W3C home > Mailing lists > Public > www-rdf-rules@w3.org > October 2001

Re: Graph-to-Graph Inference Rules (GGIR)

From: Pat Hayes <phayes@ai.uwf.edu>
Date: Wed, 10 Oct 2001 15:51:21 -0500
Message-Id: <p05101049b7ea63b74534@[]>
To: Sandro Hawke <sandro@w3.org>
Cc: www-rdf-rules@w3.org
>  > >
>>  >    I think with this kind of approach, the interpretation of bNodes as
>>  >    file-scope existential variables works perfectly.  In the premise,
>>  >    they are just anonymous universal variables (because they are inside
>>  >    the "if"), and in the conclusion they become skolem functions of the
>>  >    universal variables, which is very useful.
>>  >
>>  >I think you pulled a fast one there.
>>  Not if you interpret 'premis' and 'conclusion' as applying to an
>>  inference rule (or sequent) rather than an implication. I think that
>>  is what Sandro had in mind (yes?)
>>  >If the variables are really
>>  >file-scope existentials, then a rule would look like this:
>>  >
>>  >ex x ((P x) -> (Q x)) 
>>  >   [the 'ex x' might actually be way outside the implication,
>>  >    which is just one of many things in the file]
>>  >
>>  >This is not equivalent to
>>  >
>>  >ex x ((fa x (P x)) -> (Q x))
>>  >
>>  >or to
>>  >
>>  >fa x ((P x) -> (Q x))
>>  But think of the rule instead as a relation between two RDF graphs
>>  that indicates an extra-logical entailment licence, and allows one
>>  graph to be transformed into another. Then the claim makes sense,
>>  since none of the *logical* scopes go across the arrow (which really
>>  ought be written |- rather than -> )
>So, is this list (rdf-rules) the place to talk about inference rules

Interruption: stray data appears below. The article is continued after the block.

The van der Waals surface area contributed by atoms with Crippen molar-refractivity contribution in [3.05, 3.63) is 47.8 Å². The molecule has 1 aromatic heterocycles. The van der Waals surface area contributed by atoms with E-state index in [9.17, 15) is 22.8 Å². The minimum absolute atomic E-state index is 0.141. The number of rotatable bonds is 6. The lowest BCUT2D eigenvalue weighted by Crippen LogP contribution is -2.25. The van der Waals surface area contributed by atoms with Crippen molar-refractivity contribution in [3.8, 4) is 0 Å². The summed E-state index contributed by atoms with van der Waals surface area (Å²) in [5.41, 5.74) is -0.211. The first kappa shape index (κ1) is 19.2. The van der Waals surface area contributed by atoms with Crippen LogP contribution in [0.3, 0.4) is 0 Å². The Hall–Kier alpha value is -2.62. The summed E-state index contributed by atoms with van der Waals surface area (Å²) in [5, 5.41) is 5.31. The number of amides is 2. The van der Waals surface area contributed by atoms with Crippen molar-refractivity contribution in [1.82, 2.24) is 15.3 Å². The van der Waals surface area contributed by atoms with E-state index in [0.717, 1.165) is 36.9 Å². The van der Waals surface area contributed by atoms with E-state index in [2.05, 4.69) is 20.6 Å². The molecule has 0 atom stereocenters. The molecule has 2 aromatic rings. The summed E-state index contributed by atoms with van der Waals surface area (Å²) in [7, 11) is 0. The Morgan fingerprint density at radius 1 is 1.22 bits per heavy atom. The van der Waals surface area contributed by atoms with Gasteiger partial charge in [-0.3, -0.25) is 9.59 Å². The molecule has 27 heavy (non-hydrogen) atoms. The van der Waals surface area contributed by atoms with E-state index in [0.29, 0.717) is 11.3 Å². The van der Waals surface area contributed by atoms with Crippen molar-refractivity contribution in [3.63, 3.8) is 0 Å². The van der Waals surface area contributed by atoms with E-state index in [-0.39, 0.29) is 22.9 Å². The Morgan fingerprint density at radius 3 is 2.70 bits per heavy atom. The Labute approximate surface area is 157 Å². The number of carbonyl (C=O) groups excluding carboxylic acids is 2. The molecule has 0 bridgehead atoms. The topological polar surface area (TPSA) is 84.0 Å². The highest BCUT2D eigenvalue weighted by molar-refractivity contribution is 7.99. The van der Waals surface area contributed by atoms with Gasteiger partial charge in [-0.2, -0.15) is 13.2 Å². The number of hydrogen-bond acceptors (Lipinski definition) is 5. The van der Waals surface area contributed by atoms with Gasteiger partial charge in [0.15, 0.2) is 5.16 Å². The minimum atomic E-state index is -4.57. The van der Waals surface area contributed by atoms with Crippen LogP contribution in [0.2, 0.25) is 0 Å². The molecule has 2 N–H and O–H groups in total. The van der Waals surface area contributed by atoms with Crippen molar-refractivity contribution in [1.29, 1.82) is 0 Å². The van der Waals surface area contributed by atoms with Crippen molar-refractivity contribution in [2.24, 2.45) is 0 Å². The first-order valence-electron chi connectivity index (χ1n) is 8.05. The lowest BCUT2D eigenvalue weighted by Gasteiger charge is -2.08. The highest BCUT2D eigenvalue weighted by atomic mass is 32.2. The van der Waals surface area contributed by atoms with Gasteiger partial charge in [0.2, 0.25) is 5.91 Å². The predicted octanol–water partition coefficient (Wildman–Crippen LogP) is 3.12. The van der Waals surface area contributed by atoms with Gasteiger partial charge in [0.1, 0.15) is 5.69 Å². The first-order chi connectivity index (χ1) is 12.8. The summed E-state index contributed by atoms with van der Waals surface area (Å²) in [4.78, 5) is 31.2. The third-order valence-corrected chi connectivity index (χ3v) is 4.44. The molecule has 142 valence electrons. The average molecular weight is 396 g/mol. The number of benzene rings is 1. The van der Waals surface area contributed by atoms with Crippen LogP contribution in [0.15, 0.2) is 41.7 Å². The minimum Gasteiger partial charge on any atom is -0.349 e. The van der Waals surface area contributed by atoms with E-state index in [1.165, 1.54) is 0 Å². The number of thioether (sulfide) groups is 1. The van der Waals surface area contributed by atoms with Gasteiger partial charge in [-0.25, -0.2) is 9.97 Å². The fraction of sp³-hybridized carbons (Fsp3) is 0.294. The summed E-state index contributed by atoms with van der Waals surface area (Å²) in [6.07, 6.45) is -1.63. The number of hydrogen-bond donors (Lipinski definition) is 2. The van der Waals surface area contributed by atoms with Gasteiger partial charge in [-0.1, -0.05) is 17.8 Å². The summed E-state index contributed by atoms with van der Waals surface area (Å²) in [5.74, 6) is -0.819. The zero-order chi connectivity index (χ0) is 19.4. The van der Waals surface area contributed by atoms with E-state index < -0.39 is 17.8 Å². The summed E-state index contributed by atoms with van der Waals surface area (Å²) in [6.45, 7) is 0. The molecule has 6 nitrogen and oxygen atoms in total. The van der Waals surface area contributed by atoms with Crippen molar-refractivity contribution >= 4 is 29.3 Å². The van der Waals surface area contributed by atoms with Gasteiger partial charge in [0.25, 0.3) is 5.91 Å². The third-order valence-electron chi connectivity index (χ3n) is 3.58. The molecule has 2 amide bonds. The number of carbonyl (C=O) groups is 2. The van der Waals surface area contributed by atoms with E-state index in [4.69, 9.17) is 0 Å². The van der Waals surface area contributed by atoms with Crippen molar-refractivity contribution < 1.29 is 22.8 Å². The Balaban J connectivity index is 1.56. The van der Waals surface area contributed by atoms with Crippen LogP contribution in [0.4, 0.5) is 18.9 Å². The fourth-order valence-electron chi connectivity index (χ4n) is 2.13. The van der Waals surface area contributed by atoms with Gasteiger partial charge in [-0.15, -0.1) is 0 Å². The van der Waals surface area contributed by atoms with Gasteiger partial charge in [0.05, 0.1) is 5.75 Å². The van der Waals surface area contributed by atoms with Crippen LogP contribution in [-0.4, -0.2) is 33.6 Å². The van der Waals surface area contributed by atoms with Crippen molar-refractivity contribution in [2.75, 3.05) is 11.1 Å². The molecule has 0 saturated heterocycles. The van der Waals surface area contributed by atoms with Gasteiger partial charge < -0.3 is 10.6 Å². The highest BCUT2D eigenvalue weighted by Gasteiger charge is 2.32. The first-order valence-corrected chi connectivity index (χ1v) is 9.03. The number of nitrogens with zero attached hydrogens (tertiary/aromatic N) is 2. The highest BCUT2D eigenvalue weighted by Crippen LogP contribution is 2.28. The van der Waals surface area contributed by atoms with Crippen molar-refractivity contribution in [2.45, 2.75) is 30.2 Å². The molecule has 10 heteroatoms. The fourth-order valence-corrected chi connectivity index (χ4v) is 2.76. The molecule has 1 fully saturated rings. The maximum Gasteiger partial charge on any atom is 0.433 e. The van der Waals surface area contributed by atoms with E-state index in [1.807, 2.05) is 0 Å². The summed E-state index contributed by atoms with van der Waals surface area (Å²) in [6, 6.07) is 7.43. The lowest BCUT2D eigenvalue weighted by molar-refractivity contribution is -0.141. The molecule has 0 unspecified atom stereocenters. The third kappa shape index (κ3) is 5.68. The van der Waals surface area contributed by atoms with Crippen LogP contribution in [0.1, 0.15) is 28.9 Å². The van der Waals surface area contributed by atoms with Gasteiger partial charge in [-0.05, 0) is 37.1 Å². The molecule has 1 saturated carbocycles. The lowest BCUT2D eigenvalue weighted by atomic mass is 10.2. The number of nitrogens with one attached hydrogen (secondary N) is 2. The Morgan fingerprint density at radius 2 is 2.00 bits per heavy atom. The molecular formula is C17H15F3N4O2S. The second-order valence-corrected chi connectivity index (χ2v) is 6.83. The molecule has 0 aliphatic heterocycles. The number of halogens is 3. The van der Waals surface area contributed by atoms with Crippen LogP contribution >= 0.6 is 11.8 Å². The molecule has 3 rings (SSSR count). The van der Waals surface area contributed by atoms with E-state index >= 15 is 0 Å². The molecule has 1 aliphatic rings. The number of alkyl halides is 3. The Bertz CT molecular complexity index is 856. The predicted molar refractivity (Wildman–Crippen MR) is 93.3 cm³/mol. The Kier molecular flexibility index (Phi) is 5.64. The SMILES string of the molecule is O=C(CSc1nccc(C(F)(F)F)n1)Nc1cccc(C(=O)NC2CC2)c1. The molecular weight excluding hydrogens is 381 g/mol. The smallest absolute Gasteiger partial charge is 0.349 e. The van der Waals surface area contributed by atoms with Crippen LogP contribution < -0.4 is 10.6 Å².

>like this, and www-rdf-logic the place to be if you want to talk about
>logical implication (with generalized modus ponens, or resolution, or
>something as your inference rule).....?  That is, is the focus of
>www-rdf-rules extra-logical (in the sense Pat means)?

People differ on that question. If we were all using GOFFOL, then the 
question wouldn't matter much since there are obvious mappings 
between them. As some of us are committed to less expressive 
languages, however, for one reason or another, we have to be more 
careful to make distinctions. As to which list is appropriate, I can 
no longer clearly distinguish these various rdf-??? lists apart.

>I imagine using a set of these rules as a kind of filter, a stage in
>a pipeline of processing an RDF Graph.
>What I can't figure out is whether or when it's better to use these
>Graph->Graph Inference Rules and when it's better to just use logical

Some folk think that talking about rules is more general than talking 
about implication, since there can be rules even for logics that 
don't have implication (such as RDF, say ;-)
I'm not sure what you mean by 'just using' logical implication 
though. Logical implication by itself doesn't actually DO anything, 
it just sits there and either is or isn't true.

>On the surface, GGIR looks faster, but less flexible,
>and not naturally transmitted along with the data.  It's more like a
>program that processes data (and via Prolog becomes one).
>But this seems like a false dichotomy when I look deeper, since an
>agent can fairly easily map back and for between the two (in at least
>the areas where the expressiveness is the same).

Right, if the agent has the smarts and the authority to use an 
expressive enough language, at any rate.

Pat Hayes
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Received on Wednesday, 10 October 2001 16:51:30 UTC

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